Perfecting the “Art of Worry”: How I got a “CLU” from “TRON”

The thing that is really hard, and really amazing, is giving up on being perfect and beginning the work of becoming yourself.  – Anna Quindlen

This past weekend I went with my family to see the movie TRON: LEGACY and to be honest I wasn’t sure if I would even like the movie; however, I LOVED IT, but for completely different reasons than my family did.  They sited things like the special effects, the geek factor, the music, the story line, etc and while I enjoyed those things as well, I got a little more food for thought from this particular movie.

As anyone who has been around me for more than a day knows, I tend to speak in metaphors from time to time (ok all the time), and I tend to look the lesson to be learned in any given situation.  Here is what I thought about after the movie.

As the back story of TRON unfolds, the main character, Kevin Flynn, explains that TRON fights for the end user, and CLU is tasked with creating “the perfect system”.  Above all else these two points in the movie stuck with me.  As we left the movie I jokingly said to my kids, my husband and friend who was with us, as I quoted a line from the movie, “I am TRON. I fight for the end user.” Imagine how surprised I was when I heard variations of, “No you don’t, you’re so caught up in being a contributor you forgot how to be “the end user”.  They even said, “No you aren’t, you worry to much about everything being perfect.” See where this is going.   OUCH!

Hearing those unexpected responses led me to ask myself,  “What happens when seeking perfection gets in the way of simply being the best me or doing the best I can in any given moment and actually slows down or halts progress?” I needed to be reminded that, nothing is perfect, and at times “perfection” becomes the enemy of “good enough” and it’s never too late to get back on track. Can you think of a better way to be reminded of those things than a really awesome movie with a killer sound track?

In the movie, TRON had been “re-purposed” for a use other than what he was originally intended and I wondered how often I’ve allowed myself to be”re-purposed” or lost site of my original goals in life.  I asked myself,  “When did I become this expert in the “art of worry” and when did trying to be the perfect *anything*(mom, wife, daughter, sister, friend, volunteer, contributor, employee etc.) replace simply being the BEST me in any given moment?”

As a result of asking the question, and having my lens of hindsight clearly in focus, I realized, being the resident “art of worry” expert was an unnecessary waste of time and energy and only seemed to accelerate things like burnout, frustration, unrealistic expectations for self and others, which only served to increased my list of disappointments. In addition, being the resident “art of worry” expert, made things such as happiness, joy, and a sense of personal accomplishment seem to only to shine through the breaks in the worry as if it were the sun playing peak-a-boo through the clouds on an overcast day. (Sounds terribly dreadful doesn’t it? Don’t worry!  I’m actually very happy and content in this self-realization)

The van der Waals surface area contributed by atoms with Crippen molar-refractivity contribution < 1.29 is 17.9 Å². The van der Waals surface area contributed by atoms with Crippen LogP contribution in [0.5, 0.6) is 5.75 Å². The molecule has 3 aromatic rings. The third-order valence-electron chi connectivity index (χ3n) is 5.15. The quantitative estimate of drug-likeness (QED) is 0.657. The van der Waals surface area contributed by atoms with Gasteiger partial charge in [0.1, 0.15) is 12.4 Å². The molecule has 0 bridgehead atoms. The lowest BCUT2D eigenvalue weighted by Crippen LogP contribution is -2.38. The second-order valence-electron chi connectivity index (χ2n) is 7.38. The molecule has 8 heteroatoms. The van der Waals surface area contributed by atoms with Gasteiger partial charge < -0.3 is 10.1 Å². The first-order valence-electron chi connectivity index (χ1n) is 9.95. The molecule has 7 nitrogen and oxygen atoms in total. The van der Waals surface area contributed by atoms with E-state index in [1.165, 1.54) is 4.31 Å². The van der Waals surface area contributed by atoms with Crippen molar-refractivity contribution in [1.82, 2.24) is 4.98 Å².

While I don’t have all the answers there are a few things I do know.  I’m not suffering from Volunteer Vertigo and High Tech Hangovers anymore (thought I am sure the potential is there) and as I return to a balanced life from both the physical and literal burnout, I am suddenly realizing it’s OK and NECESSARY for personal growth to make a few mistakes. After all, I didn’t learn to ride a bike without skinning my knees a few times, nor did I learn to play a trombone without sounding like I was butchering large farm animals, and I didn’t learn to cook with setting off the smoke alarm a few times. (You get the idea right?) The world didn’t end, the “Amber must be perfect police” didn’t come and arrest me, and I was a lot happier when I had the attitude of, “oops that didn’t work, let me try something else”, rather than the “if I don’t get this right, someone will criticize or not like me”.  I can get everything right and someone, somewhere, will find fault in someway.

If you are thinking, “DUH, how did you not know all of this?” you’re not alone; I thought that as well.  As I am sure you are aware, there are many things we all know that we know, yet we have very artfully mastered the skills of ignoring all those things we know that we know. ;-P

Hopefully you haven’t been “re-purposed” into the resident “art of worry” expert in your neck of the woods or into something other than your intended you, and if you have and don’t like it, plot a new course and just begin enjoying being you.  I just did!


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